I think it will be useful to open a regular channel of communication. My current thinking is that this could be in the form of a monthly IRC, as well as periodic emails (probably once a fortnight, but more or less frequently depending on relevance.) Would be good to get your thoughts. Also, would 8pm (India time) for 1 hour on the first Thursday of every month work well for the IRC?b) Outreach
In addition to the above, my contact details are the bottom of this mail. Do feel free to reach out; I'd love to hear from you.
A lot of the discussions that we had were centered around outreach activities. There were 3 stories that I thought were particularly insightful which I wanted to share with you.
These 3 stories are familiar to many of you, and they are but 3 of 100s if not 1000s of similarly awesome tales. They are also illustrative of the kind of impact that outreach has. Personally, I found them both inspiring and thought-provoking. Here's what they have triggered in my head. (...and I must confess I have more questions than answers right now!)
- A 67 year old gentleman in Chembur (Mumbai) heard about Wikipedia in Kannada from a Wikimedian. He started contributing because he thought it would be an novel way of spending his free time. He said that it now keeps him occupied doing something that interests him - and it has reignited his family's respect for him.
- A young student of Symbiosis in Pune said he discovered that he could edit while playing an online computer game - when some Japanese gamers told him how he could pitch in and contribute articles on the game's characters.
- A young guy in Bangalore spoke about how a friend of his attended the 10th do - and came back and told him that he could contribute articles in Oriya. He's started contributing.
- Outreach takes time and effort. Given that it conducted by volunteers such as yourselves, there's always going to be limits to how much you can be devote; you all have day jobs/personal lives to lead. Therefore, how can we improve the odds of impact? It starts of with saying every single outreach activity must be regarded as precious and every attempt must be made to help realize the fullest potential of the initiative. If that's the philosophy, then how does one better understand the audience and, therefore, calibrate messages as appropriately as possible. (Also, and this is from my personal experience in community mobilization and outreach messaging, it's very easy to get tempted into providing multiple messages. ...even more so when it comes to Wikimedia when there are so many incredible stories to tell. ...but audiences very rarely take out more than 1 or 2 key points.) Given this, how does one identify and focus on these key messages? For instance, should the message be different when talking to IT versus arts students? Should the tone of the message be different when talking to 18 years olds as opposed to 30 year olds? Can outreach kits be developed? Can these include some kind of capability building?
- Outreach requires a feedback loop. Currently, while outreach is happening frequently and widely, it is physically difficult to stay in touch after the event. (I heard about an event in Trichy where 65 people attended. It'd be physically impossible for one or two individuals to regular communicate with all of them.) Is there a way that we can open some kind of simple and low-resource channel to stay in touch with people who have attended outreach meets. This feedback loop could potentially include what message they took out from the event, whether that got them going to start contributing (and if not, why), and if they started, how things were going. Can this be done online in some manner? How do the results get shared with those who conducted the outreach?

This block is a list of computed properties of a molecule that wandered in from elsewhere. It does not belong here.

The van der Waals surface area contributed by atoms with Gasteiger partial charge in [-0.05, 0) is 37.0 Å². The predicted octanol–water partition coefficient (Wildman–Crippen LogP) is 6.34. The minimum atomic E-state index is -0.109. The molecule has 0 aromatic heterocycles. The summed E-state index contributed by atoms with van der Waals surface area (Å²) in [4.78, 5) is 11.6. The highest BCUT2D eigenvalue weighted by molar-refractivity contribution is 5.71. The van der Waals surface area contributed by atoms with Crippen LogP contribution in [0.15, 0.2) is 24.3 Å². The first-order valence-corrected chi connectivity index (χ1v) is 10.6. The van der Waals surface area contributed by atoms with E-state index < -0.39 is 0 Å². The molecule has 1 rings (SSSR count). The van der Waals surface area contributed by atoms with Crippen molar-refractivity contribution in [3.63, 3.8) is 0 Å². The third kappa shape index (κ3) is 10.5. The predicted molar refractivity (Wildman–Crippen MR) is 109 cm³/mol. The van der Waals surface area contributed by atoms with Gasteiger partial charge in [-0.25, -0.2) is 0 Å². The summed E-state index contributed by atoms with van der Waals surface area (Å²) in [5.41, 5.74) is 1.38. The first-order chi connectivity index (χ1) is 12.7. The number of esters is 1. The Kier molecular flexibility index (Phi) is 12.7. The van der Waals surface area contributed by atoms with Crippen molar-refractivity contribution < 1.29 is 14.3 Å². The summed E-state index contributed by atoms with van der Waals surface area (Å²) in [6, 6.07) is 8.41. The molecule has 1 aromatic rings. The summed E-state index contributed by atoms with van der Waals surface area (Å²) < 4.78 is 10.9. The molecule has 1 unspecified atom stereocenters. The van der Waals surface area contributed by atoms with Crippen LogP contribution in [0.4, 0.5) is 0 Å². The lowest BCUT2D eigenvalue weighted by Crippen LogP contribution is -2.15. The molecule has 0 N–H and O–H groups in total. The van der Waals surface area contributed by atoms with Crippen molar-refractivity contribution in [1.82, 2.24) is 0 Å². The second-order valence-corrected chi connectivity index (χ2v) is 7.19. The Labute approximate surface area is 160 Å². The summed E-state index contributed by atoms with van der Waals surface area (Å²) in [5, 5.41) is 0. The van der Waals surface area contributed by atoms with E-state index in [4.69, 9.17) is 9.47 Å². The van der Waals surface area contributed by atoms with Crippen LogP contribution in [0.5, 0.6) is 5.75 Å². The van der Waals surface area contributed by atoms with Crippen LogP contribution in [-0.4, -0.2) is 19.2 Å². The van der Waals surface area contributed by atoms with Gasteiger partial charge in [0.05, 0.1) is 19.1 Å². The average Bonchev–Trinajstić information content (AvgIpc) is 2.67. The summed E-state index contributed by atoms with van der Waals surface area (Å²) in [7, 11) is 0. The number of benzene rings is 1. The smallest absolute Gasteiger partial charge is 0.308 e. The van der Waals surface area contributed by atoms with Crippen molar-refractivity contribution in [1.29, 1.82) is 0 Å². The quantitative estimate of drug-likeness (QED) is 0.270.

- Potential contributors are everywhere. They're not only in IT colleges, though these are significant. Anecdotally, I suspect there might be greater age diversity in the India community as compared to the rest of the world (though I don't currently have evidence for this.) One thing is for sure, there's opportunity all over the place. For instance, any of our population segment (e.g., 18-25, 25-35, 60+ etc.) are so huge, they're bigger than many, many countries. Wouldn't it be really interesting to see how they can be reached out to, and the relative results? Also, given the enormous potential, what are high-scale, highly-scalable models that can be piloted?
As I said earlier, I don't have answers to these but am excited about working on making an attempt at articulating these.c) Other Bright Sparks
I'm also sharing these examples I heard of because they are quite remarkable.
Barry and I met up with the Chapter and discussed how we can work collaboratively for the community.e) Next Steps
In terms of next steps, specifically with regard to outreach, I'd like to study past outreach efforts with Wikimedians and identify/design about 5 pilots that we can explore. I hope to identify these pilots and flesh them out to the richest possible extent in the next two weeks. I'm going to request anyone and everyone to share examples that you think are relevant. More on this in the IRC.It'd be wonderful to hear your thoughts on these and any other aspects. (btw, if you prefer to write to me directly, my email ID is email@example.com)
mobile : +91 750 300
skype : hisham.wikimedia
google talk: firstname.lastname@example.org